Professional and personal summer road tripping with Gary

My brother (center), his son (right), and my oldest son (left) straddle Oregon Trail ruts in Guernsey, WY.

The final summer update from our returning student bloggers comes from Gary, a current PhD candidate, who managed to fit in several conferences in DC, as well as a cross-country family road trip.

Last time I wrote in this space, I included a preview of how I intended to spend my Fletcher summer. This post will briefly recap what I actually did. BLUF (bottom line up front): it was a lot of fun! And it went by fast. The fall semester is rapidly approaching its mid-point as I write this.

The summer proceeded in two phases, just as I had forecasted. I spent the first half in and around the Boston area with two brief stints in Washington, D.C. In May, I attended two conferences, one on China’s military aviation development, and the other a Korea security conference. In June, I returned for the Center for a New American Security’s annual conference, followed by a weapons of mass destruction conference at National Defense University, and a meeting at the Center for Strategic and International Studies. For the June trip, I drove to D.C. and back as a bit of a warm-up for the more extended block of driving to come.

The second half of the summer was the road trip with my kids. Though I didn’t realize it at the time, the second half of the summer would be bookended by visits to Frank Lloyd Wright-designed houses. We set out from Boston for parts west, and our first stop was Buffalo, NY. I’d made arrangements for us to tour the Martin House there. My boys and I located it without issue, but just before we started on the guided tour we’d arranged previously, my youngest son got sick forcing us to cancel. We ended up seeing only the visitor’s center and the outside of the house—bummer. Thankfully, my son quickly recovered, and we were able to continue with our travels the next day as scheduled.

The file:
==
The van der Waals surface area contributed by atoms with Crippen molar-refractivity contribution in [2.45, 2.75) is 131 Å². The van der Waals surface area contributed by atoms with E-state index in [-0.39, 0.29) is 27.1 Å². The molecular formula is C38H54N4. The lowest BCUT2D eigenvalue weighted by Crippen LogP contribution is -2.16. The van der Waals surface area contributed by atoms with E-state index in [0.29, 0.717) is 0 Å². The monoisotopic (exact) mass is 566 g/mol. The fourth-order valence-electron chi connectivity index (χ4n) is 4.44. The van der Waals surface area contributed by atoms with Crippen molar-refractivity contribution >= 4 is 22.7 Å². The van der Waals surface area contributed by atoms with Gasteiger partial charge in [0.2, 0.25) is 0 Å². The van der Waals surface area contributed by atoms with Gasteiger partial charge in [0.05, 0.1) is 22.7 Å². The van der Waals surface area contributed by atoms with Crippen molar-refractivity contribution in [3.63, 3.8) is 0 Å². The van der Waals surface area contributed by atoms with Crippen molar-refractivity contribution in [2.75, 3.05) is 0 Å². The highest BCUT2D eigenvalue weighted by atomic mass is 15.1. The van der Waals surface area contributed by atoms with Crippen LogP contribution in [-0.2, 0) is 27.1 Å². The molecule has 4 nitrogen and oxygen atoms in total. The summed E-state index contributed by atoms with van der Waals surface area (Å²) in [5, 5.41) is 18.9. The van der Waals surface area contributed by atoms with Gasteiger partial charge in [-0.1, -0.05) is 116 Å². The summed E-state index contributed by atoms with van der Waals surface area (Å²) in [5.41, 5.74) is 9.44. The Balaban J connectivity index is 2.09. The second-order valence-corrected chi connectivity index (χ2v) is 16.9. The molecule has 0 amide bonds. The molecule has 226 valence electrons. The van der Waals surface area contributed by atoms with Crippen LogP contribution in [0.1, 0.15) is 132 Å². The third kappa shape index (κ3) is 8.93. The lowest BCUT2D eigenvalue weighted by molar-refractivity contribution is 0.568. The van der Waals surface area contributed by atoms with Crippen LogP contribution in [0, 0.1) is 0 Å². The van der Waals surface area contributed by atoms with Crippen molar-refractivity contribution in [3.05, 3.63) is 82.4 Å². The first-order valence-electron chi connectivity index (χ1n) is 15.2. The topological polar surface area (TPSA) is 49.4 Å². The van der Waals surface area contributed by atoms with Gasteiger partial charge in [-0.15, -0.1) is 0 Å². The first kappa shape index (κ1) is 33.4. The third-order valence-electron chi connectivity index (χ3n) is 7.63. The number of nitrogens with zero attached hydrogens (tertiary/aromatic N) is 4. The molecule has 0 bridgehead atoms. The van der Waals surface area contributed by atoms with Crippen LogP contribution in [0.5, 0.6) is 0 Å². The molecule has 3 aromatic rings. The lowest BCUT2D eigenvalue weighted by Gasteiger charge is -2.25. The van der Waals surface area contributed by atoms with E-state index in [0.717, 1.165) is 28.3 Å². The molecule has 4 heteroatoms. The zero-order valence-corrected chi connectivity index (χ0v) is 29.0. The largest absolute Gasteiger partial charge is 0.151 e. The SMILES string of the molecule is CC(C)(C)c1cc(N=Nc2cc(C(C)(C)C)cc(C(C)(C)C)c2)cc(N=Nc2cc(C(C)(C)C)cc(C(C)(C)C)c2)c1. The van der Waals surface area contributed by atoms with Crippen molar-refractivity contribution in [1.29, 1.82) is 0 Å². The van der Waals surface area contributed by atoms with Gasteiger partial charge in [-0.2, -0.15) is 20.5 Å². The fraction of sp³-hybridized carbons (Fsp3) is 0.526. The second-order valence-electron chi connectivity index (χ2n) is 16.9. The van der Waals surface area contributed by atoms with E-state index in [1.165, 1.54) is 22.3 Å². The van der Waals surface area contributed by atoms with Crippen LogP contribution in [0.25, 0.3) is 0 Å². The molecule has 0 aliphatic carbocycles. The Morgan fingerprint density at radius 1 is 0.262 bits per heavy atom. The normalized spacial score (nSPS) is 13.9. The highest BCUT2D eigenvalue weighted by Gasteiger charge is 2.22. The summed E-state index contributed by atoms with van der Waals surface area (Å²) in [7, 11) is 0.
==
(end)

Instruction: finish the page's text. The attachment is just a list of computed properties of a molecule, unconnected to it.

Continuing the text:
We continued westward and eventually reached Iowa, where we met up with my older brother and his son, who would accompany us on our travels from that point onward. From there, my brother and I shared the driving responsibilities, which was very welcome! We crossed South Dakota, saw Mount Rushmore and the Crazy Horse Monument, then pushed on into Wyoming and visited the Devil’s Tower National Monument, which is probably still most famous for its appearance in the late 1970s Steven Spielberg picture Close Encounters of the Third Kind. After that, it was on to the highlight of the road trip, Yellowstone National Park. We spent a fantastic few days there seeing all manner of natural splendor and wildlife, hiking, and just enjoying the outdoors. It’s not something any of us will soon forget.

After a brief foray into eastern Idaho and the northern Utah, which marked our farthest line of westward advance, we turned the car back eastward and crossed southern Wyoming into Nebraska. Before heading to the more populated eastern portion of the state where our extended family lives, we stopped off to see the Scotts Bluff National Monument, Courthouse Rock, Carhenge, and Toadstool Geologic Park, which, counter to what one might have expected, may have been the highlight of the trip for the kids. It provided more of a hands-on experience than the previous park and monument visits. Here, they could climb up on rocks and be right up near the unusual geological formations.